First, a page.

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Math Help - Can anyone help me with these questions

  1. #16
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    Hi thanks for the answers and I got most of them right but I got a question.

    On Q3 what does the graph suppose to look like?

    And on Q7a how did you get +4 on 8x^-1 to get the value for c. because if x = 2 I got 1/8(2) so I got 1/16 because I thought the power of -1 meant 1 over.

    Thank You
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  2. #17
    is up to his old tricks again! Jhevon's Avatar
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    Quote Originally Posted by novadragon849 View Post
    Hi thanks for the answers and I got most of them right but I got a question.

    On Q3 what does the graph suppose to look like?

    And on Q7a how did you get +4 on 8x^-1 to get the value for c. because if x = 2 I got 1/8(2) so I got 1/16 because I thought the power of -1 meant 1 over.

    Thank You
    i will check question 3 to see what you are talking about. as for your other question. you are right, -1 power means 1 over, however, it is only the x that has the power not the 8, so 8x^-1 = 8(1/x) = 8/x = 4 when x = 2
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  3. #18
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    Quote Originally Posted by novadragon849 View Post
    Hi thanks for the answers and I got most of them right but I got a question.

    On Q3 what does the graph suppose to look like?

    And on Q7a how did you get +4 on 8x^-1 to get the value for c. because if x = 2 I got 1/8(2) so I got 1/16 because I thought the power of -1 meant 1 over.

    Thank You
    8x^-1 does not equal (8x)^-1

    8x^-1 = 8/x
    (8x)^-1 = 1/(8x)

    Do you see the difference? In the first form, 8 is not being raised to the -1 power and so we do not take the reciprical of 8 when rewriting the problem.

    Therefore, at x = 2, we get
    8(2)^-1 = 8/2 = 4
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  4. #19
    is up to his old tricks again! Jhevon's Avatar
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    for question 3. 1/x is a graph you should be very familiar with. adding 3 to it just shifts it up 3 units. here are the graphs, the red one is 1/x, the blue one is 1/x + 3
    Attached Thumbnails Attached Thumbnails Can anyone help me with these questions-inversex.jpg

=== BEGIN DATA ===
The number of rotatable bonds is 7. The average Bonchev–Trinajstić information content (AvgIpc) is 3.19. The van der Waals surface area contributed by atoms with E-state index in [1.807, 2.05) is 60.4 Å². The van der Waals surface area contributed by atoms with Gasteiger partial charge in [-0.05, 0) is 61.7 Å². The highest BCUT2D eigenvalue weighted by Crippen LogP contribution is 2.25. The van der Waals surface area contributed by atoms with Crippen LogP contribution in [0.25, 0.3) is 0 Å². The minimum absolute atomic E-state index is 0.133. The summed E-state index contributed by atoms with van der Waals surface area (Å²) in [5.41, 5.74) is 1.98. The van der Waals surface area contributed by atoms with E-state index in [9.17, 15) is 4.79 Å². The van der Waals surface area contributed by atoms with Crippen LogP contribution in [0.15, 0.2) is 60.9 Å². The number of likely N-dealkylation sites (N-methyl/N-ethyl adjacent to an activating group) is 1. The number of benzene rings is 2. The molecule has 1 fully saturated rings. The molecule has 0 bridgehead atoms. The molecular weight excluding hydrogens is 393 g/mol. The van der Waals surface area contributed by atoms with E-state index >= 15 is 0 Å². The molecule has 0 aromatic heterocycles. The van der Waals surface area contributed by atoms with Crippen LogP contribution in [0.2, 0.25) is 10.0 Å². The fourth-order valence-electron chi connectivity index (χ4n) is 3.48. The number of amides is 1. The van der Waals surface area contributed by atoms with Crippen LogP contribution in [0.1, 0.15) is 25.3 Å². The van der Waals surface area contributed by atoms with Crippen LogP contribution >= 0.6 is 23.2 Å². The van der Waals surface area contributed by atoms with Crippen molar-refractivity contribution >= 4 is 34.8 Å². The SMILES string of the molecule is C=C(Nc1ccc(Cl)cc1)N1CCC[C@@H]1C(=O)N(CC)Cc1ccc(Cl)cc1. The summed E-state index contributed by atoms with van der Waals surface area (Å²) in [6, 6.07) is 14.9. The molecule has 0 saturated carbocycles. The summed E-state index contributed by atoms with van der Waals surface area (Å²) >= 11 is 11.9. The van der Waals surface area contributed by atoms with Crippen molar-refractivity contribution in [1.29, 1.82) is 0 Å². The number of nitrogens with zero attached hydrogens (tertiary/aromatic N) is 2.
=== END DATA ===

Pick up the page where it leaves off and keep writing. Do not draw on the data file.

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  5. #20
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    Hi thanks I get the power thing now. in Q7a

    But if that is the case you wrote c= 1-8+12+4. Can you tell me how you got c=9 in the end cause I got 1=8-12 + 4 + c so c = 1-8+12-4 which I got c as 1

    Also has anyone managed Q9c yet cause i'm stuck
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  6. #21
    is up to his old tricks again! Jhevon's Avatar
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    Quote Originally Posted by novadragon849 View Post
    Hi thanks I get the power thing now. in Q7a

    But if that is the case you wrote c= 1-8+12+4. Can you tell me how you got c=9 in the end cause I got 1=8-12 + 4 + c so c = 1-8+12-4 which I got c as 1

    Also has anyone managed Q9c yet cause i'm stuck
    you are correct, it should be a - 4 not +4 so c = 1
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  7. #22
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    So on 3a I manage to understand on how to draw the graph but what are the equations for the asymtotes.
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  8. #23
    is up to his old tricks again! Jhevon's Avatar
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    Quote Originally Posted by novadragon849 View Post
    So on 3a I manage to understand on how to draw the graph but what are the equations for the asymtotes.
    vertical asymptotes are lines of the form x = c
    horizontal asymptotes are lines of the form y = c

    so if you can find x and y values that are not possible for the function to attain, you found asymptotes.

    think of 1/x, are there any restrictions on x? you bet there are, x cannot be zero, or we are undefined, so guess what? x = 0 is a vertical asymptote, our graph cannot reach it.

    but this also affects y. because 1/x can never be zero with the restrictions we have on x. so y cannot be zero no matter what x we plug in, so y = 0 is a horizontal asymptote
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